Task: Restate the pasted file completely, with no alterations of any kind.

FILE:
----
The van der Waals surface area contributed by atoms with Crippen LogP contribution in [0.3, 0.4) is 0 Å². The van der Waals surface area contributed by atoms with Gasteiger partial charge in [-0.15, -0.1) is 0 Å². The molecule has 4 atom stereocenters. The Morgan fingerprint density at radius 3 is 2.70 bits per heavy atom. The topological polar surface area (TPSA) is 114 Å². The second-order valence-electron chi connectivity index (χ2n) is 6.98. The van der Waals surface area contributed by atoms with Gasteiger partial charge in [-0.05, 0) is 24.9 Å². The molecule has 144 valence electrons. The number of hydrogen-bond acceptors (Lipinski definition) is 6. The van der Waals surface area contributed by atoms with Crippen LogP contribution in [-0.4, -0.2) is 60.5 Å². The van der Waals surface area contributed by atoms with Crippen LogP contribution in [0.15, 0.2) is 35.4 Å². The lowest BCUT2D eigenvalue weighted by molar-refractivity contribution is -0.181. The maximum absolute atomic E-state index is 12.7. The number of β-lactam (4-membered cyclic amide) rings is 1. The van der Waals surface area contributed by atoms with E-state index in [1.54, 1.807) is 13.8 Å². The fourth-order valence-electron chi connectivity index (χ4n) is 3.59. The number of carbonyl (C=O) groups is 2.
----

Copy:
The van der Waals surface area contributed by atoms with Crippen LogP contribution in [0.3, 0.4) is 0 Å². The van der Waals surface area contributed by atoms with Gasteiger partial charge in [-0.15, -0.1) is 0 Å². The molecule has 4 atom stereocenters. The Morgan fingerprint density at radius 3 is 2.70 bits per heavy atom. The topological polar surface area (TPSA) is 114 Å². The second-order valence-electron chi connectivity index (χ2n) is 6.98. The van der Waals surface area contributed by atoms with Gasteiger partial charge in [-0.05, 0) is 24.9 Å². The molecule has 144 valence electrons. The number of hydrogen-bond acceptors (Lipinski definition) is 6. The van der Waals surface area contributed by atoms with Crippen LogP contribution in [-0.4, -0.2) is 60.5 Å². The van der Waals surface area contributed by atoms with Crippen LogP contribution in [0.15, 0.2) is 35.4 Å². The lowest BCUT2D eigenvalue weighted by molar-refractivity contribution is -0.181. The maximum absolute atomic E-state index is 12.7. The number of β-lactam (4-membered cyclic amide) rings is 1. The van der Waals surface area contributed by atoms with E-state index in [1.54, 1.807) is 13.8 Å². The fourth-order valence-electron chi connectivity index (χ4n) is 3.59. The number of carbonyl (C=O) groups is 2.